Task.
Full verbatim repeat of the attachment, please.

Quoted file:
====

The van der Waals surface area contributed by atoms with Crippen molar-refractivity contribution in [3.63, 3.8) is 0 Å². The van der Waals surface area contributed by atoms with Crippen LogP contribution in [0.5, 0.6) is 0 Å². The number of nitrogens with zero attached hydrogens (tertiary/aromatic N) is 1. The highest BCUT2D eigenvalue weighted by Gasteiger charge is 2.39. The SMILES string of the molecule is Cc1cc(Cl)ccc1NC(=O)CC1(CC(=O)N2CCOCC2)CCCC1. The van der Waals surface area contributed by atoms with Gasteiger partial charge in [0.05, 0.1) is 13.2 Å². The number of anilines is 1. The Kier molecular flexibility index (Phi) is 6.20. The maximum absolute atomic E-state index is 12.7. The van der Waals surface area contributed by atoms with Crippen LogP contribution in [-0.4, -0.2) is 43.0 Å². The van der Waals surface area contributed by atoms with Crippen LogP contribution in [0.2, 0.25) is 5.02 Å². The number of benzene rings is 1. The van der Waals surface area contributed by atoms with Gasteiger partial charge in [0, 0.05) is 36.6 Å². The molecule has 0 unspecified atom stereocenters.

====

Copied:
The van der Waals surface area contributed by atoms with Crippen molar-refractivity contribution in [3.63, 3.8) is 0 Å². The van der Waals surface area contributed by atoms with Crippen LogP contribution in [0.5, 0.6) is 0 Å². The number of nitrogens with zero attached hydrogens (tertiary/aromatic N) is 1. The highest BCUT2D eigenvalue weighted by Gasteiger charge is 2.39. The SMILES string of the molecule is Cc1cc(Cl)ccc1NC(=O)CC1(CC(=O)N2CCOCC2)CCCC1. The van der Waals surface area contributed by atoms with Gasteiger partial charge in [0.05, 0.1) is 13.2 Å². The number of anilines is 1. The Kier molecular flexibility index (Phi) is 6.20. The maximum absolute atomic E-state index is 12.7. The van der Waals surface area contributed by atoms with Crippen LogP contribution in [-0.4, -0.2) is 43.0 Å². The van der Waals surface area contributed by atoms with Crippen LogP contribution in [0.2, 0.25) is 5.02 Å². The number of benzene rings is 1. The van der Waals surface area contributed by atoms with Gasteiger partial charge in [0, 0.05) is 36.6 Å². The molecule has 0 unspecified atom stereocenters.